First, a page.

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“What upsets me about this legislation the most is its tone,” lobbyist Bruce Bereano said. “It indicts businesses.”

Md. businesses, advocates spar over paid sick leave

ANNAPOLIS — A revised bill mandating paid sick leave for employees in Maryland is not impressing some businesses and legislators who say such a law would hurt them more than it would help sick employees.

Advocates who favor the proposed law, which would require employers in Maryland to provide seven days of sick leave for workers, cited a growing coalition of support and called on legislators to pass the law this year.

“We worked hard to come back with a bill that was less proscriptive,” said Melissa Broome, deputy director of the Job Opportunities Task Force. “We recognize that for some there will always be philosophical differences that will prevent them from ever supporting this. We get that.”

Senate Bill 472 is the latest effort over the last decade to impose a paid sick leave mandate on Maryland businesses.

The bills has the support of groups including Broome’s coalition of more than 150 organizations, the NAACP, and labor groups including SEIU. It is opposed by business groups including the Maryland Chamber of Commerce, the Maryland Restaurant Association and the Mid-Atlantic Petroleum Dealers Association. Representatives of those organizations and others provided two hours of testimony on the bill during a hearing Thursday in the Senate Finance Committee.

Charly Carter, executive director of Maryland Working Families, called on lawmakers to adopt the measure as a way to offer some measure of financial protection to workers, especially single mothers, who are working paycheck to paycheck. She called the lack of unpaid sick leave “the common thread that when pulled can lead to financial instability.”

Two weeks ago, Vermont became the fifth state behind California, Connecticut, Massachusetts and Oregon to adopt such legislation. In Maryland, Montgomery County’s year-old law is among nearly two dozen local government laws.

But some say the law imposes mandates on businesses that go too far.

Michael O’Halloran, state director of the National Federation of Independent Businesses, said small businesses that do not offer the benefit “do that because they cannot afford it. Mandating it will not change that fact.”

This year’s version of the bill was drafted following a series of meetings between supporters of the bill and some who opposed the effort in recent years.

Broome said many concerns expressed by some business groups were reflected in the current bill.

The bill requires businesses with 10 or more employees to offer seven days of paid sick leave. Companies with fewer employees would be required to offer the same number of days but without pay. The leave could also be used by victims of abuse, stalking and sexual assault — so-called safe leave.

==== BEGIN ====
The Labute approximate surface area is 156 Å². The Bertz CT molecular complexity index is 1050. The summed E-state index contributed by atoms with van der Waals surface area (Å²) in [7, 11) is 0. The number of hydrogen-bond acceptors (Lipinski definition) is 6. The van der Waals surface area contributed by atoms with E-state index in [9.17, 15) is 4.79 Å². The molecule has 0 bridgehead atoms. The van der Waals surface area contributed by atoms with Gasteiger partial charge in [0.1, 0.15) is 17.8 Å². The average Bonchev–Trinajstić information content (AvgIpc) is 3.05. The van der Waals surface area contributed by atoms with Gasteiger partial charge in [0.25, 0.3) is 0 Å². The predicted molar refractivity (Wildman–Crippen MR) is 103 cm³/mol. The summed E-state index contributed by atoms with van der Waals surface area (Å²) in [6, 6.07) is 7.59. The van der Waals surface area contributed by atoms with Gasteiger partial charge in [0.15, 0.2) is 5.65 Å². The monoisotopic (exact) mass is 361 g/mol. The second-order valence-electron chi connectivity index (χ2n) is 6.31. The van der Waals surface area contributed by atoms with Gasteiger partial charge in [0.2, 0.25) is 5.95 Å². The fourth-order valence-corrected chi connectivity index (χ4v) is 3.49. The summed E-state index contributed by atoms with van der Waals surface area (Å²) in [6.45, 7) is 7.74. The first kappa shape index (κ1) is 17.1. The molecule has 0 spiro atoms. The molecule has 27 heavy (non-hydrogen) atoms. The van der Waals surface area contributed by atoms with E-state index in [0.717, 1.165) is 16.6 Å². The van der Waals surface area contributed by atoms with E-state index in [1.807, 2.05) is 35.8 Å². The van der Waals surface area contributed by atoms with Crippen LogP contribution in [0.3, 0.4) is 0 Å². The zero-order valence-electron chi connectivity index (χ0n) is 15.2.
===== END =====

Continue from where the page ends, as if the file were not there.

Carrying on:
Employers who provide leave of any kind that meets or exceeds the requirements of the proposal, so long as the time can also be used for sick and safe leave, would be exempt from the new law. Employers would also be allowed to let employees switch shifts at work to cover sick time, and employers would be able to pay out sick leave on the smallest increment allowed by individual payroll accounting systems. Finally, employers who opt to pay out unused earned sick leave when an employee quits do not have to reinstate additional sick leave if that employee is rehired within 12 months.

Bruce Bereano, a lobbyist representing Safeway and other businesses, said the bill takes a one-size-fits-all approach. He gave cookie cutters to lawmakers along with written testimony.

“This bill is far from ready to go,” Bereano said. “Many of the changes are cosmetic. They’re not real.”

Central to the opposition are concerns that the mandate will make it more difficult for businesses operating in Maryland. A commission created by House Speaker Michael E. Busch and Senate President Thomas V. Mike Miller Jr. highlighted some of those challenges over the last two years.

“It’s not all because we have high taxes,” said Sen. Stephen S. Hershey Jr., R-Middle Eastern Shore and a member of the Finance Committee and the Augustine Commission. “It’s because we have in place policies that make it difficult to attract employers or get them to expand in Maryland. This bill affects our business climate.”

Broome countered that legislators needed to also consider sick employees whom she said often will go to work out of fear of losing their jobs.

“We also have to think about families and people who want to keep their jobs and pay taxes,” Broome said, adding that legislators “have to strike a careful balance” between businesses and employees.

Sen. Thomas M. “Mac” Middleton, D-Charles and chairman of the Finance Committee, tried to temper Hershey’s criticism.

“I wouldn’t necessarily label this as an anti-business policy,” said Middleton. “I guess it’s all how you look at it.”